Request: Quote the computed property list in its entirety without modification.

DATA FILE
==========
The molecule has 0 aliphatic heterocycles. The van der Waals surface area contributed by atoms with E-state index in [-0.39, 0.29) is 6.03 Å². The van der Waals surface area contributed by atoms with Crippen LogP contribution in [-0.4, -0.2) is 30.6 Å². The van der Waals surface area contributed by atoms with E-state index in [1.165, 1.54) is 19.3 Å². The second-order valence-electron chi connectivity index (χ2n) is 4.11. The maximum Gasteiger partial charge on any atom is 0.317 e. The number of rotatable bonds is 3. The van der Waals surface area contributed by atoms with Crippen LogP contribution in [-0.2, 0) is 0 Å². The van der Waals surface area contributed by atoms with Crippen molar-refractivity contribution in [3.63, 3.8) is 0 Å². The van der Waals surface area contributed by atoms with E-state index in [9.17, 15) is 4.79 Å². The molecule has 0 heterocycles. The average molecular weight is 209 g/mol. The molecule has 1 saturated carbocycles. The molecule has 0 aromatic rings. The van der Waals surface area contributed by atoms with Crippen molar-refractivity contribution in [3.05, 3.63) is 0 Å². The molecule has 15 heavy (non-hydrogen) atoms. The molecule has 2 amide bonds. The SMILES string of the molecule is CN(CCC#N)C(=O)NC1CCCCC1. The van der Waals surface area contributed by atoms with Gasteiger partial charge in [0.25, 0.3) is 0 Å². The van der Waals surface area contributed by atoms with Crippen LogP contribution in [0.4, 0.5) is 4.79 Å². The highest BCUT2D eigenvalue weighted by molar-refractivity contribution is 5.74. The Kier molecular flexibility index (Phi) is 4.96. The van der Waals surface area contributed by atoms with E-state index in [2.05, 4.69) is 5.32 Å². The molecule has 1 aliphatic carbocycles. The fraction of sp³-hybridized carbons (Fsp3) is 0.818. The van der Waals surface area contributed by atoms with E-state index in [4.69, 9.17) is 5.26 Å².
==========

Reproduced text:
The molecule has 0 aliphatic heterocycles. The van der Waals surface area contributed by atoms with E-state index in [-0.39, 0.29) is 6.03 Å². The van der Waals surface area contributed by atoms with Crippen LogP contribution in [-0.4, -0.2) is 30.6 Å². The van der Waals surface area contributed by atoms with E-state index in [1.165, 1.54) is 19.3 Å². The second-order valence-electron chi connectivity index (χ2n) is 4.11. The maximum Gasteiger partial charge on any atom is 0.317 e. The number of rotatable bonds is 3. The van der Waals surface area contributed by atoms with Crippen LogP contribution in [-0.2, 0) is 0 Å². The van der Waals surface area contributed by atoms with Crippen molar-refractivity contribution in [3.63, 3.8) is 0 Å². The van der Waals surface area contributed by atoms with E-state index in [9.17, 15) is 4.79 Å². The molecule has 0 heterocycles. The average molecular weight is 209 g/mol. The molecule has 1 saturated carbocycles. The molecule has 0 aromatic rings. The van der Waals surface area contributed by atoms with Crippen molar-refractivity contribution in [3.05, 3.63) is 0 Å². The molecule has 15 heavy (non-hydrogen) atoms. The molecule has 2 amide bonds. The SMILES string of the molecule is CN(CCC#N)C(=O)NC1CCCCC1. The van der Waals surface area contributed by atoms with Gasteiger partial charge in [0.25, 0.3) is 0 Å². The van der Waals surface area contributed by atoms with Crippen LogP contribution in [0.4, 0.5) is 4.79 Å². The highest BCUT2D eigenvalue weighted by molar-refractivity contribution is 5.74. The Kier molecular flexibility index (Phi) is 4.96. The van der Waals surface area contributed by atoms with E-state index in [2.05, 4.69) is 5.32 Å². The molecule has 1 aliphatic carbocycles. The fraction of sp³-hybridized carbons (Fsp3) is 0.818. The van der Waals surface area contributed by atoms with E-state index in [4.69, 9.17) is 5.26 Å².